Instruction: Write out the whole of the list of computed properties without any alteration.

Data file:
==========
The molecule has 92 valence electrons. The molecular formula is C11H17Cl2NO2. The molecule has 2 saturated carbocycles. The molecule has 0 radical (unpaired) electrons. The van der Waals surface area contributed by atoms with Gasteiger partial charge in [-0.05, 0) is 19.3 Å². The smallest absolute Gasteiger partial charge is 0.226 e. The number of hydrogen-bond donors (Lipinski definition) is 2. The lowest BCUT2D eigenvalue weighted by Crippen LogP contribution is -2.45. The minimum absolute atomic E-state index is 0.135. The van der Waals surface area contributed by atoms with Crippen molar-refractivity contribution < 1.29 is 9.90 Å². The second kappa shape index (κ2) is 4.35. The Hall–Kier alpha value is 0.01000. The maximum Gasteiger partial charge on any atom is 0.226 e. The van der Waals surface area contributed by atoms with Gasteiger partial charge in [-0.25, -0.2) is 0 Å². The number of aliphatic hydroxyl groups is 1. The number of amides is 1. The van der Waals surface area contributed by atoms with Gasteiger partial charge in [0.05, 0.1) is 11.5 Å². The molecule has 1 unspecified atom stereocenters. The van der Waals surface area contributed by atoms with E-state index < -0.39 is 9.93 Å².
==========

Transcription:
The molecule has 92 valence electrons. The molecular formula is C11H17Cl2NO2. The molecule has 2 saturated carbocycles. The molecule has 0 radical (unpaired) electrons. The van der Waals surface area contributed by atoms with Gasteiger partial charge in [-0.05, 0) is 19.3 Å². The smallest absolute Gasteiger partial charge is 0.226 e. The number of hydrogen-bond donors (Lipinski definition) is 2. The lowest BCUT2D eigenvalue weighted by Crippen LogP contribution is -2.45. The minimum absolute atomic E-state index is 0.135. The van der Waals surface area contributed by atoms with Crippen molar-refractivity contribution < 1.29 is 9.90 Å². The second kappa shape index (κ2) is 4.35. The Hall–Kier alpha value is 0.01000. The maximum Gasteiger partial charge on any atom is 0.226 e. The van der Waals surface area contributed by atoms with Gasteiger partial charge in [-0.25, -0.2) is 0 Å². The number of aliphatic hydroxyl groups is 1. The number of amides is 1. The van der Waals surface area contributed by atoms with Gasteiger partial charge in [0.05, 0.1) is 11.5 Å². The molecule has 1 unspecified atom stereocenters. The van der Waals surface area contributed by atoms with E-state index < -0.39 is 9.93 Å².